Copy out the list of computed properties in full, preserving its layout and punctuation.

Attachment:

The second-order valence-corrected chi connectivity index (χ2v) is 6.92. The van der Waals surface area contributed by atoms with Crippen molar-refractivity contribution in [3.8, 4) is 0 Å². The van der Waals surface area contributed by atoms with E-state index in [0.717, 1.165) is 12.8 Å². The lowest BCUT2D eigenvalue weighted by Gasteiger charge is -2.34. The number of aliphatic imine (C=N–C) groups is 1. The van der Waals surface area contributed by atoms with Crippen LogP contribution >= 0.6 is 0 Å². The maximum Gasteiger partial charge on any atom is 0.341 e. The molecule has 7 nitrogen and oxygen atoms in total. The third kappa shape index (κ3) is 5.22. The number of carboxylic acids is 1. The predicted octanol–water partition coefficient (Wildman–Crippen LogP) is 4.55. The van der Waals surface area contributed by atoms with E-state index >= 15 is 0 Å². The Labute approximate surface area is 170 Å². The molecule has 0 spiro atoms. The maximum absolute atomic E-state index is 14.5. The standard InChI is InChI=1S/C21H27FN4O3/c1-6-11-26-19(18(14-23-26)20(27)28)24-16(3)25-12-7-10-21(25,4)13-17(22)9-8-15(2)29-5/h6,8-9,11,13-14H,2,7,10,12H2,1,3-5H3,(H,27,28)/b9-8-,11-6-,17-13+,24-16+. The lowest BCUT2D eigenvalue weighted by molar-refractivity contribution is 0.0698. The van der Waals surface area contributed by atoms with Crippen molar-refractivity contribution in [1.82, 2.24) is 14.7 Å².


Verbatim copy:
The second-order valence-corrected chi connectivity index (χ2v) is 6.92. The van der Waals surface area contributed by atoms with Crippen molar-refractivity contribution in [3.8, 4) is 0 Å². The van der Waals surface area contributed by atoms with E-state index in [0.717, 1.165) is 12.8 Å². The lowest BCUT2D eigenvalue weighted by Gasteiger charge is -2.34. The number of aliphatic imine (C=N–C) groups is 1. The van der Waals surface area contributed by atoms with Crippen LogP contribution >= 0.6 is 0 Å². The maximum Gasteiger partial charge on any atom is 0.341 e. The molecule has 7 nitrogen and oxygen atoms in total. The third kappa shape index (κ3) is 5.22. The number of carboxylic acids is 1. The predicted octanol–water partition coefficient (Wildman–Crippen LogP) is 4.55. The van der Waals surface area contributed by atoms with E-state index >= 15 is 0 Å². The Labute approximate surface area is 170 Å². The molecule has 0 spiro atoms. The maximum absolute atomic E-state index is 14.5. The standard InChI is InChI=1S/C21H27FN4O3/c1-6-11-26-19(18(14-23-26)20(27)28)24-16(3)25-12-7-10-21(25,4)13-17(22)9-8-15(2)29-5/h6,8-9,11,13-14H,2,7,10,12H2,1,3-5H3,(H,27,28)/b9-8-,11-6-,17-13+,24-16+. The lowest BCUT2D eigenvalue weighted by molar-refractivity contribution is 0.0698. The van der Waals surface area contributed by atoms with Crippen molar-refractivity contribution in [1.82, 2.24) is 14.7 Å².